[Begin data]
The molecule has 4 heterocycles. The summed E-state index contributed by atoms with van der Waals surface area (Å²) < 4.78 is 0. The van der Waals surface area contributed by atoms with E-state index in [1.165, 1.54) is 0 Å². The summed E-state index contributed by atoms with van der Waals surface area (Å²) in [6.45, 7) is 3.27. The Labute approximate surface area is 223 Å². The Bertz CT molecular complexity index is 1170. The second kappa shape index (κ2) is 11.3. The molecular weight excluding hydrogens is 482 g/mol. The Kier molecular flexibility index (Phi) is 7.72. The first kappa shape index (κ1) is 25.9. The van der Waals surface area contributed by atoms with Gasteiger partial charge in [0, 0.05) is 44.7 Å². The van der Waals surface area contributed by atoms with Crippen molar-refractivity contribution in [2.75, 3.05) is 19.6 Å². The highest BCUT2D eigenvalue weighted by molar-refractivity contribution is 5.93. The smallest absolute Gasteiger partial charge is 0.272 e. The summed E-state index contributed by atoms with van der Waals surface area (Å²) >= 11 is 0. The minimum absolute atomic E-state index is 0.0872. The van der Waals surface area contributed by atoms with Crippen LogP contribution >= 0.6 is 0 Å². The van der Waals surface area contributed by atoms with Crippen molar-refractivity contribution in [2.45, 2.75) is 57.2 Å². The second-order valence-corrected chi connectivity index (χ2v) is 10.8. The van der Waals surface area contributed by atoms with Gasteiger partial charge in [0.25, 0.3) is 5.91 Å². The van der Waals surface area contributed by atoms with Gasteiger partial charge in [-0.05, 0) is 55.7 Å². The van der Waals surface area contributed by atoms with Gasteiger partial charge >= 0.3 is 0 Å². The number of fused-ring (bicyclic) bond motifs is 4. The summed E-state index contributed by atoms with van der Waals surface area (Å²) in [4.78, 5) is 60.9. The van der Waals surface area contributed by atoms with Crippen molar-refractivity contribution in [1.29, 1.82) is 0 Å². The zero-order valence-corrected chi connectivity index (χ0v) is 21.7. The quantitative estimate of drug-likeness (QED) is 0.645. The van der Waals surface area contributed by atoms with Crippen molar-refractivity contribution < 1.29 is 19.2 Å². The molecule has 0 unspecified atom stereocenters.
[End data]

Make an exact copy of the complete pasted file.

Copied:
The molecule has 4 heterocycles. The summed E-state index contributed by atoms with van der Waals surface area (Å²) < 4.78 is 0. The van der Waals surface area contributed by atoms with E-state index in [1.165, 1.54) is 0 Å². The summed E-state index contributed by atoms with van der Waals surface area (Å²) in [6.45, 7) is 3.27. The Labute approximate surface area is 223 Å². The Bertz CT molecular complexity index is 1170. The second kappa shape index (κ2) is 11.3. The molecular weight excluding hydrogens is 482 g/mol. The Kier molecular flexibility index (Phi) is 7.72. The first kappa shape index (κ1) is 25.9. The van der Waals surface area contributed by atoms with Gasteiger partial charge in [0, 0.05) is 44.7 Å². The van der Waals surface area contributed by atoms with Crippen molar-refractivity contribution in [2.75, 3.05) is 19.6 Å². The highest BCUT2D eigenvalue weighted by molar-refractivity contribution is 5.93. The smallest absolute Gasteiger partial charge is 0.272 e. The summed E-state index contributed by atoms with van der Waals surface area (Å²) >= 11 is 0. The minimum absolute atomic E-state index is 0.0872. The van der Waals surface area contributed by atoms with Crippen LogP contribution >= 0.6 is 0 Å². The van der Waals surface area contributed by atoms with Crippen molar-refractivity contribution in [2.45, 2.75) is 57.2 Å². The second-order valence-corrected chi connectivity index (χ2v) is 10.8. The van der Waals surface area contributed by atoms with Gasteiger partial charge in [0.25, 0.3) is 5.91 Å². The van der Waals surface area contributed by atoms with Gasteiger partial charge in [-0.05, 0) is 55.7 Å². The van der Waals surface area contributed by atoms with Gasteiger partial charge >= 0.3 is 0 Å². The number of fused-ring (bicyclic) bond motifs is 4. The summed E-state index contributed by atoms with van der Waals surface area (Å²) in [4.78, 5) is 60.9. The van der Waals surface area contributed by atoms with Crippen molar-refractivity contribution in [1.29, 1.82) is 0 Å². The zero-order valence-corrected chi connectivity index (χ0v) is 21.7. The quantitative estimate of drug-likeness (QED) is 0.645. The van der Waals surface area contributed by atoms with Crippen molar-refractivity contribution < 1.29 is 19.2 Å². The molecule has 0 unspecified atom stereocenters.